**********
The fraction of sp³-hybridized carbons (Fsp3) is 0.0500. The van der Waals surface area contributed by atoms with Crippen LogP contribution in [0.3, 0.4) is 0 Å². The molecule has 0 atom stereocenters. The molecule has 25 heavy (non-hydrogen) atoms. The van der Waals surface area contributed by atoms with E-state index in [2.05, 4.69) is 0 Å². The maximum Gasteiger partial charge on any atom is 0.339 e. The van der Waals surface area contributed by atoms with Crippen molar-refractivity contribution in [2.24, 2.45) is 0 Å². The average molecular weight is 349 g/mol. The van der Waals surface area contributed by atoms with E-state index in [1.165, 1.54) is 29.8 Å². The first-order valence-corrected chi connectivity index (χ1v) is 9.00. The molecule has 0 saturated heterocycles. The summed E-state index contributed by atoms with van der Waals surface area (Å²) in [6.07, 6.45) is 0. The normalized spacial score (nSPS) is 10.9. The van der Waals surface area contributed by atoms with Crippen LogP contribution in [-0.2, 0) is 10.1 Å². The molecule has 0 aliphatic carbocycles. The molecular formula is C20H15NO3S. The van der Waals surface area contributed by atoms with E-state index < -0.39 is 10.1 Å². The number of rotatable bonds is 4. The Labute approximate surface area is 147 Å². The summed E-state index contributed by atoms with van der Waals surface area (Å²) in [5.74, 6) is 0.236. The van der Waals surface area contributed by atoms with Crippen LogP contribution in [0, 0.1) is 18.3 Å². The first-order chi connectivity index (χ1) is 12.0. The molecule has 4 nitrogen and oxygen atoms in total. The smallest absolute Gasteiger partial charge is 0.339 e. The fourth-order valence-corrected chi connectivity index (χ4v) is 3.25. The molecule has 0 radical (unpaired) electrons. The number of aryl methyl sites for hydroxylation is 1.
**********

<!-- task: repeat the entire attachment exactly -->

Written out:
The fraction of sp³-hybridized carbons (Fsp3) is 0.0500. The van der Waals surface area contributed by atoms with Crippen LogP contribution in [0.3, 0.4) is 0 Å². The molecule has 0 atom stereocenters. The molecule has 25 heavy (non-hydrogen) atoms. The van der Waals surface area contributed by atoms with E-state index in [2.05, 4.69) is 0 Å². The maximum Gasteiger partial charge on any atom is 0.339 e. The van der Waals surface area contributed by atoms with Crippen molar-refractivity contribution in [2.24, 2.45) is 0 Å². The average molecular weight is 349 g/mol. The van der Waals surface area contributed by atoms with E-state index in [1.165, 1.54) is 29.8 Å². The first-order valence-corrected chi connectivity index (χ1v) is 9.00. The molecule has 0 saturated heterocycles. The summed E-state index contributed by atoms with van der Waals surface area (Å²) in [6.07, 6.45) is 0. The normalized spacial score (nSPS) is 10.9. The van der Waals surface area contributed by atoms with Crippen LogP contribution in [-0.2, 0) is 10.1 Å². The molecule has 0 aliphatic carbocycles. The molecular formula is C20H15NO3S. The van der Waals surface area contributed by atoms with E-state index < -0.39 is 10.1 Å². The number of rotatable bonds is 4. The Labute approximate surface area is 147 Å². The summed E-state index contributed by atoms with van der Waals surface area (Å²) in [5.74, 6) is 0.236. The van der Waals surface area contributed by atoms with Crippen LogP contribution in [0, 0.1) is 18.3 Å². The first-order chi connectivity index (χ1) is 12.0. The molecule has 4 nitrogen and oxygen atoms in total. The smallest absolute Gasteiger partial charge is 0.339 e. The fourth-order valence-corrected chi connectivity index (χ4v) is 3.25. The molecule has 0 radical (unpaired) electrons. The number of aryl methyl sites for hydroxylation is 1.